Why Reporting on Religion Matters
By Elena Eberwein
While religion remains a prevalent part of American lives, newsrooms and the stories that come out of them don’t always reflect the faith of the population.
Paul Glader, a journalism professor at The King’s College, spoke in a workshop Thursday afternoon about the challenges journalists face when reporting on religion, why it is important to make sure faith is included and the mission behind his work in creating Religion Unplugged.
A Gallup Poll in 2020 found that church membership in the U.S. is declining for the first time. In 2020, 47% of Americans said they belong to a church. While it’s a decline from previous years, it still makes up a large portion of the population and is important to consider when reporting.
“We don’t live in as much of a religious society as 100 years ago,” Grace McDonald, a junior at the University of Nebraska said. McDonald is a religious person, and said she tries not to bring her bias into her newsroom. When she arrived at the university her freshman year, the higher ups at her school paper didn’t see religious events as newsworthy.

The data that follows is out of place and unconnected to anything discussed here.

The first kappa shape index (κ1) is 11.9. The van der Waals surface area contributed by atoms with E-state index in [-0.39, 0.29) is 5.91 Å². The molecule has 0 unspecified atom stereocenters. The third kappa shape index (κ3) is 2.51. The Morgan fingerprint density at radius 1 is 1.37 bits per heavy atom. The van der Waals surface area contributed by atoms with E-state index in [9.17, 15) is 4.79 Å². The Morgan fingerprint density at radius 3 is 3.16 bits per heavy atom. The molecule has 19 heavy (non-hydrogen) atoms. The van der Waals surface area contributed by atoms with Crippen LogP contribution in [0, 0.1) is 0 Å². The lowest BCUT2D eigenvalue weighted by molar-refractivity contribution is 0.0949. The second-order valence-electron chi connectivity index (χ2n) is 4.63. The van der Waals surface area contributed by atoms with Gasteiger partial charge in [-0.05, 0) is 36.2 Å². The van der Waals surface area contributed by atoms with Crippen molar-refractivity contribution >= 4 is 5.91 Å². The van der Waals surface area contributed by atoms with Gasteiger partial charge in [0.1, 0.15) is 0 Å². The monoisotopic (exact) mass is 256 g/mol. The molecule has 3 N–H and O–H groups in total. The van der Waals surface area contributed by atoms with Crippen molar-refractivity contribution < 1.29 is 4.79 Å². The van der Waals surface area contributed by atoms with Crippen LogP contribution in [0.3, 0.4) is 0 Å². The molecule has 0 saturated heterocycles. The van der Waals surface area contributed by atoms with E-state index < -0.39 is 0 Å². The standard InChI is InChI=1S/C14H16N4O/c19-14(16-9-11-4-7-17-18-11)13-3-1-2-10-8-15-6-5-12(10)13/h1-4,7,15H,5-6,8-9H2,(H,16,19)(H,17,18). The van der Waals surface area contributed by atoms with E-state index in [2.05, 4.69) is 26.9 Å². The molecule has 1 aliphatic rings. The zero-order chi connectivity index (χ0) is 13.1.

She said over the years it has gotten better as her paper works on diversity and inclusion, and more religious reporters have joined the staff.
Since such a large portion of the U.S. is religious, when reporting it is important not to exclude faith from individuals’ lives, Glader said.
Oftentimes religion is reported on in a negative light. The workshop attendees discussed the reporting of sexual abuse in the Catholic search by the Boston Globe Spotlight team.
“Journalism about sex abuse in the Catholic Church was a service to the Catholic Church,” said Glader. Because of that reporting, offenders could be removed from the clergy.
One workshop attendee said, “People who are predators will seek out opportunities to be predators.” The comment acknowledges that we should write about these individuals as predators, not lumping an entire faith into that category.
Through his work and research on religion, Glader sought out new ways to create bridges with religious reporting and mainstream news outlets. Religion Unplugged was born.
Religion Unplugged is an online news magazine funded by The Media Project that focuses on the topic of religion. Glader is the Executive Editor of the magazine and the site receives over 1 million views a year. The magazine has a weekly podcast, a newsletter and social media presence. Glader said they’re “less sectarian than denominational press.”
The website has won a variety of awards. Glader highlighted one piece about the Mormon church hiding over 100 billion dollars in a secret hedge fund that wound up making national news. The magazine takes pitches from journalists all over the world and of all experience levels.Posted on: March 10, 2022CMANYC16admin